Clinical integration at core of improving healthcare delivery
By George Thomas, Chief Operating Officer
The American Medical Association describes clinical integration as:
"The means to facilitate the coordination of patient care across conditions, providers, settings, and time in order to achieve care that is safe, timely, effective, efficient, equitable, and patient-focused." Similarly, one of the principle mandates of the Affordable Care Act is to encourage or promote methodologies for reducing costs, increasing efficiency and enhancing the quality of care."
My interpretation of clinical integration and this mandate is that healthcare providers need to find innovative ways to provide a higher quality of care. Far too often, the news is blanketed with stories of malpractice, mismanagement, or – far worse – news of tragedy that could have been prevented.
While Methodist Healthcare Ministries of South Texas, Inc.'s clinics (Wesley Health & Wellness Center; Bishop Ernest T. Dixon, Jr. Clinic; and School Based Health Centers in Schertz and Marion) are not accredited by The Joint Commission – a leader in accrediting and certifying health care organizations in the United States – we do abide by a very strict and well-formulated set of standards in order to provide high quality care to low-income families in South Texas.
The American Medical Association understands the value of clinical integration, and the Affordable Care Act specifically addresses the need for improvements in the delivery of care. We at Methodist Healthcare Ministries, too, must look at ways to improve our operations.
It reminds me of the 'pot roast story' many of us have heard: One day after school a young girl noticed that her mom was cutting off the ends of a pot roast before putting it in the oven to cook for dinner. She had seen her mom do this many times before but had never asked her why. So this time she asked and her mom replied, "I don't know why I cut the ends off, but it's what my mom always did." So the young girl called her grandmother on the phone and asked, "Grandma why do you cut the ends off the pot roast before cooking it?" Her grandmother replied, "I don't know. That's just the way my mom always cooked it." Undeterred, the girl called her great grandmother and asked her the same question – why did you cut the ends off the pot roast before cooking it? She said, "When I was first married we had a very small oven, and the pot roast didn't fit in the oven unless I cut the ends off."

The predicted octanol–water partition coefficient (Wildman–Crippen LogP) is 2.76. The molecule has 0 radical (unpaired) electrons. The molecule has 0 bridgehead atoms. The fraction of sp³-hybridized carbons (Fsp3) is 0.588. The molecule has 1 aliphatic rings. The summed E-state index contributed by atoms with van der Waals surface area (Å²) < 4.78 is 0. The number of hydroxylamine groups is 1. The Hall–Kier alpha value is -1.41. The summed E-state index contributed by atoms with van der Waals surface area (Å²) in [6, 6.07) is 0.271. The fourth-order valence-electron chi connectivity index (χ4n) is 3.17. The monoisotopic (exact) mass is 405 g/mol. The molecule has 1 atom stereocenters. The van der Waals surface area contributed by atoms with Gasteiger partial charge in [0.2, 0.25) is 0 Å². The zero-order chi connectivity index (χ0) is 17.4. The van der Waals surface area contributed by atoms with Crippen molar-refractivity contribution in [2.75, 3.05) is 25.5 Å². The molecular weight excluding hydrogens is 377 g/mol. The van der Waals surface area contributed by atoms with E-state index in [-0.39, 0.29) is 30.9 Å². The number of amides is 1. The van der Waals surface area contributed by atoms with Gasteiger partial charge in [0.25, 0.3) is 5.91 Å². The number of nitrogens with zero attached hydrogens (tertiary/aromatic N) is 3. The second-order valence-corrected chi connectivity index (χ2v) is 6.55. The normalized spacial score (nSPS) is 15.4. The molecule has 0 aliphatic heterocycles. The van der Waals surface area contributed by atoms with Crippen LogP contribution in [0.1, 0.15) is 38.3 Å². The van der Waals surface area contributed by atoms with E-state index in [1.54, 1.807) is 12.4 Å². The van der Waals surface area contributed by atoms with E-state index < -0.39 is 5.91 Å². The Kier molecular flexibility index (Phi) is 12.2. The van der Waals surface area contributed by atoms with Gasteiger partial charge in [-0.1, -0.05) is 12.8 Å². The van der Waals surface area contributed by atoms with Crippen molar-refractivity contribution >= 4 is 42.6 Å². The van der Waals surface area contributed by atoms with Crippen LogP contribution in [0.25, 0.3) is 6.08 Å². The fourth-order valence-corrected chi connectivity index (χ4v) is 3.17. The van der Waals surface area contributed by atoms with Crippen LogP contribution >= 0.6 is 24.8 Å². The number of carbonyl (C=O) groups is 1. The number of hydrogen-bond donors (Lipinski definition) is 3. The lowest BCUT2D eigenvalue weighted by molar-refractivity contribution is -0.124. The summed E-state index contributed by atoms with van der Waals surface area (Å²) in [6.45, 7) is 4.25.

I hold this story very close to me. I want to always question our practices: Are we being good stewards of our resources? Are we looking for innovations to improve our operations? Do we have a safe environment for our patients? Are we providing quality care?
Far too often, health care providers practice in silos. They lack meaningful connections and their information exchanges with other health care entities or providers is limited. Without coordination, patients are more likely to receive duplicative diagnostic tests, have adverse prescription drug interactions and get conflicting care plans.
Clinical integration is a continuous process of alignment across the care continuum that supports the Triple Aim of health care: Improving quality of care; reducing or controlling the cost of care; and improving access to care and the overall patient experience.
Knowing that this is a continuous process, I am going to continuously ask questions, measure outcomes and look for improvements because I believe our patients' well-being is of the utmost importance.